NORFOLK—A judge on Wednesday threw out several claims for a new trial brought by a man convicted of capital murder in Newport News 19 years ago, allowing three remaining claims to proceed.
Norfolk Circuit Court Judge John R. Doyle III said there wasn't sufficient evidence to proceed with five reasons for a new trial asserted by attorneys for David Wayne Boyce, who was convicted of slashing his roommate to death at an Oyster Point EconoLodge in May 1990.
"The things that remain in the case are the things that we always felt were the strongest," said one of Boyce's attorneys, David Walters of Howrey LLP.
The Attorney General's Office has declined to comment.
At the start of the hearing, Boyce's attorneys dropped their claim that prosecutors knowingly used the perjured testimony of a jailhouse snitch.
Doyle later dismissed all claims surrounding Herman P. Elkins, a key trial witness who testified that Boyce told him through the bars on his jail cell that he slashed the throat of Timothy Kurt Askew.
In 2004, Elkins called one of Boyce's then-attorneys, Charles Haden, and said he lied at the trial at the urging of police, with Haden recording the call. Elkins later changed his tune and stands by his original trial testimony.
But Doyle on Tuesday barred the entire phone call on the basis that the out-of-court statement is inadmissible because of evidentiary rules on hearsay.
Boyce's 2005 new trial petition was filed in large part on the basis of what Elkins said in that phone call - that he had a deal to have a gun charge dropped if he cooperated, that he had been hospitalized for various issues and that police used him regularly as an informant.
Though Boyce's lawyers sought to find other ways to prove those points - by presenting Elkins' rap sheet showing many dropped charges, having retired police officers testify that Elkins was well-known to officers and "had some type of problem" - it wasn't enough. Without considering Elkins' recorded statement, the judge ruled that none of Boyce's claims pertaining to him were anything beyond "speculation."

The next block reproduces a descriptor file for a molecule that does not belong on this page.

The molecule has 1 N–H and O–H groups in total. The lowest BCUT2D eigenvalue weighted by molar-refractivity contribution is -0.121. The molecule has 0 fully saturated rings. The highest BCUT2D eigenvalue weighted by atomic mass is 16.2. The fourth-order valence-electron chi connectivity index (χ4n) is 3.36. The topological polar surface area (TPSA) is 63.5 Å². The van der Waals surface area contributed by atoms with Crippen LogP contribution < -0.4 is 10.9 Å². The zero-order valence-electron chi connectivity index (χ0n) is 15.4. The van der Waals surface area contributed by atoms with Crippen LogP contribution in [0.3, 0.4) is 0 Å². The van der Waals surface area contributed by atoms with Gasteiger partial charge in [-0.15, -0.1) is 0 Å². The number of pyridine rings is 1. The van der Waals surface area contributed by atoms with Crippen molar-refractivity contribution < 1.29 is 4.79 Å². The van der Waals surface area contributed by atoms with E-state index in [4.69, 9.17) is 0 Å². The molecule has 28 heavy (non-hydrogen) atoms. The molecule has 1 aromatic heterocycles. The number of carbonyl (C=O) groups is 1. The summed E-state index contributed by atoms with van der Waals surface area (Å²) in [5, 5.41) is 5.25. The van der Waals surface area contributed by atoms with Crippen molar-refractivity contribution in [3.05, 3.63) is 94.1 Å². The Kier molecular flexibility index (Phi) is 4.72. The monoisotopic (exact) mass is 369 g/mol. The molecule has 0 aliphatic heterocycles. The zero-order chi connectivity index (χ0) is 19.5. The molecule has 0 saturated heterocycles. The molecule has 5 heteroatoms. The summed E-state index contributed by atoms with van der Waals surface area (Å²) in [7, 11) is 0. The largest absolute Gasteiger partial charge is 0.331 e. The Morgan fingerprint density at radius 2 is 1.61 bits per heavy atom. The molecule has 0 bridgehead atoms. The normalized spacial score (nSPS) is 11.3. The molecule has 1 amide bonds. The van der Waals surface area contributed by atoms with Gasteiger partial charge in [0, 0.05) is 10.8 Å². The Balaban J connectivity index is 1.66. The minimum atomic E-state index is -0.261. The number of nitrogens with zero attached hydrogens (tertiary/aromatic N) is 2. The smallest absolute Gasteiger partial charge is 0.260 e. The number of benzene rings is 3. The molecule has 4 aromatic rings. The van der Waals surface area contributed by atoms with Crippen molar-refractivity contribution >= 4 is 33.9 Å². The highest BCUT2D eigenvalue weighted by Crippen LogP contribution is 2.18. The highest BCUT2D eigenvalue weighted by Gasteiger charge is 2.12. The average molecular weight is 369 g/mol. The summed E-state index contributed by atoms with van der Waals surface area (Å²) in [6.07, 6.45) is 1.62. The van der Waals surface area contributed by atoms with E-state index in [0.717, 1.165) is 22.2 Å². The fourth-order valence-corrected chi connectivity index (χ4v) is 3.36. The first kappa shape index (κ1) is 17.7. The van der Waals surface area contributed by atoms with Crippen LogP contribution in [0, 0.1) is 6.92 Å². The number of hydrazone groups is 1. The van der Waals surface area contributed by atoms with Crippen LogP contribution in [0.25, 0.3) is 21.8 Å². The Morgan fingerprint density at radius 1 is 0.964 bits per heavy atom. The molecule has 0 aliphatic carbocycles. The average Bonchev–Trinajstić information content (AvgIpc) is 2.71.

A key claim Doyle allowed to stand surrounds a Polaroid picture of Boyce on the day of the crime that was never shared with Boyce's 1991 trial attorney, Thomas K. Norment Jr.
The picture shows Boyce with short hair when police first brought him in for questioning. That runs counter to trial testimony from an EconoLodge clerk who described a man with "shoulder-length" hair acting suspiciously at the motel on the time of the crime - dovetailing with a police technician's testimony that Boyce had long hair when he was brought in for questioning.
The picture - which had been in the Police Department files for 17 years - was turned over to Boyce's attorneys in April 2008.
Another claim that Doyle left standing was that prosecutors withheld a document referencing that another suspect was ruled out as the contributor to a partial fingerprint found at the crime scene. That partial fingerprint, a retired FBI fingerprint expert testified, could also have ruled out Boyce.
Norment testified that neither the Polaroid nor the document about the fingerprint were in the case file in 1991. But Gwynn, called to the stand by the Attorney General's Office, said he could see "no reason" why the fingerprint document would not have been in the file when Norment went to look at it.
The Attorney General's Office attorneys did not ask Gwynn about the Polaroid.
At the end of a three-day evidentiary hearing in Norfolk Circuit Court, Judge John R. Doyle III asked both sides to file written briefs within 60 days. He will then hear oral arguments and decide whether to grant a new trial.